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July 2015

In May 1952, C.S. Lewis responded to a letter he had received from a lady who was a recent convert to Christianity. Lewis stated that all our prayers are being answered and thanked God for it, and shared with her a concern about whether she was possibly “just a trifle too excited”:

It is quite right that you should feel that “something terrific”has happened to you…Accept these sensations with thankfulness as birthday cards from God, but remember that they are only greetings, not the real gift.I mean that it is not the sensations that are the real thing. The real thing is the gift of the Holy Spirit which can’t usually be—perhaps not ever—experienced as a sensation or emotion. The sensations are merely the response of your nervous system. Don’t depend on them. Otherwise when they go and you are once more emotionally flat (as you certainly will be quite soon), you might think that the real thing had gone too. But it won’t. It will be there when you can’t feel it. May even be most operative when you can feel it least.1

In Mere Christianity, Lewis noted that moods will change, whatever view your reason takes, and stated that:

unless you teach your moods “where they get off”, you can never be either a sound Christian or even a sound atheist, but just a creature dithering to and from, with its beliefs really dependent on the weather and the state of its digestion.2

Lewis’s advice for Christians not to depend on their feelings is applicable whether a person is a new convert or has been following Christ for many years. Our faith is not dependent on our feelings, but on the trustworthiness of God and Holy Scripture. And since everyone’s life has ups and downs, it may be comforting to remember Lewis’s words that the Holy Spirit may be most operative when we can feel Him least.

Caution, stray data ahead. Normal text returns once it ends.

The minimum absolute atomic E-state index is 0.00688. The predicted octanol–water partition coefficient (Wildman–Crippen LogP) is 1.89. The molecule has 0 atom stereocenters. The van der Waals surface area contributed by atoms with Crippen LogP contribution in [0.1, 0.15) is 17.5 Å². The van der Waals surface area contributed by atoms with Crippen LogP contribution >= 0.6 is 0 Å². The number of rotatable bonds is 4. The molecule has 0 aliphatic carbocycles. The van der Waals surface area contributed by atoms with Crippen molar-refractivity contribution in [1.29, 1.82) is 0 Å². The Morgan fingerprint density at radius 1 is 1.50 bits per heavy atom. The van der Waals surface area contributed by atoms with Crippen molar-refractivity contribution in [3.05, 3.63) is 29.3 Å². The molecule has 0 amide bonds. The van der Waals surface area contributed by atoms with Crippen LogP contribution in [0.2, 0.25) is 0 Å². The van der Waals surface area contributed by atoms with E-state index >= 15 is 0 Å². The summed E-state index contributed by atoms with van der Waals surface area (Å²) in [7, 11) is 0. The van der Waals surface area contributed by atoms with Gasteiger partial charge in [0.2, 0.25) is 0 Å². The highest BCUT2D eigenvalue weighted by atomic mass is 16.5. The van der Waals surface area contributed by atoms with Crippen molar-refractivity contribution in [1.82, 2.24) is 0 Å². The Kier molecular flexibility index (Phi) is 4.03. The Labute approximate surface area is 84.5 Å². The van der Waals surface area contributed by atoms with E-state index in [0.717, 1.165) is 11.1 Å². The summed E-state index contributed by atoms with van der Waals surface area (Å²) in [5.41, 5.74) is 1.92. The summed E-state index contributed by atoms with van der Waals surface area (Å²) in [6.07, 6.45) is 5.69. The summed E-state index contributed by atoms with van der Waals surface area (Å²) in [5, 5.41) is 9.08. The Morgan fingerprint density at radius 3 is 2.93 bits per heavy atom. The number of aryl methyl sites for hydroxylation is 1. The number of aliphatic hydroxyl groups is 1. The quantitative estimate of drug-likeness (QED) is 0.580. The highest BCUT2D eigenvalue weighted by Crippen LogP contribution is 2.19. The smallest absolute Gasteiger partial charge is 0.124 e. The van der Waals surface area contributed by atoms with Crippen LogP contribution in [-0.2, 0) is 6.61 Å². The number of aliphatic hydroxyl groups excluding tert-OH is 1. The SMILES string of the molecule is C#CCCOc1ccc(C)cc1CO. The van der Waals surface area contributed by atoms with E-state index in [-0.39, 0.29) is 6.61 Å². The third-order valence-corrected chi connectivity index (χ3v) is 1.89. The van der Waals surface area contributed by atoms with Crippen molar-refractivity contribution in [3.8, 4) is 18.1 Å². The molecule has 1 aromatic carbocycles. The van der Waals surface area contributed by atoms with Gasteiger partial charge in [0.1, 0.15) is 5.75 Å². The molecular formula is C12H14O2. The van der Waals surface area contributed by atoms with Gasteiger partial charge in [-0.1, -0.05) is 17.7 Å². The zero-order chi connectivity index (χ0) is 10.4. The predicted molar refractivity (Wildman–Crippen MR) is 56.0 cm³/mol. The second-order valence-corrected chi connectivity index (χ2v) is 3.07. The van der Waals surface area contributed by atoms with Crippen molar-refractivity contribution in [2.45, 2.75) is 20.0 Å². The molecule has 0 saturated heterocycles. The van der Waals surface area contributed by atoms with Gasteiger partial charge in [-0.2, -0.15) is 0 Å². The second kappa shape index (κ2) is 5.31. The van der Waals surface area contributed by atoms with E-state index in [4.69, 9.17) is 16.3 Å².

"And Peter said to them, 'Repent and be baptized every one of you
in the name of Jesus Christ for the forgiveness of your sins,
and you will receive the gift of the Holy Spirit.'"
ACTS 2:38 (ESV)


1 The Collected Letters of C.S. Lewis, Vol. III, Narnia, Cambridge and Joy, 1950-1963, edited by Walter Hooper,
HarperSanFrancisco, 2007, p. 191.
2 C.S. Lewis, Mere Christianity (HarperOne, An Imprint of HarperCollins Publishers, 2001), pp. 141-142.

COPYRIGHT: This publication is published by C.S. Lewis Institute; 8001 Braddock Road, Suite 301; Springfield, VA 22151. Portions of the publication may be reproduced for noncommercial, local church or ministry use without prior permission. Electronic copies of the PDF files may be duplicated and transmitted via e-mail for personal and church use. Articles may not be modified without prior written permission of the Institute. For questions, contact the Institute: 703.914.5602 or email us.

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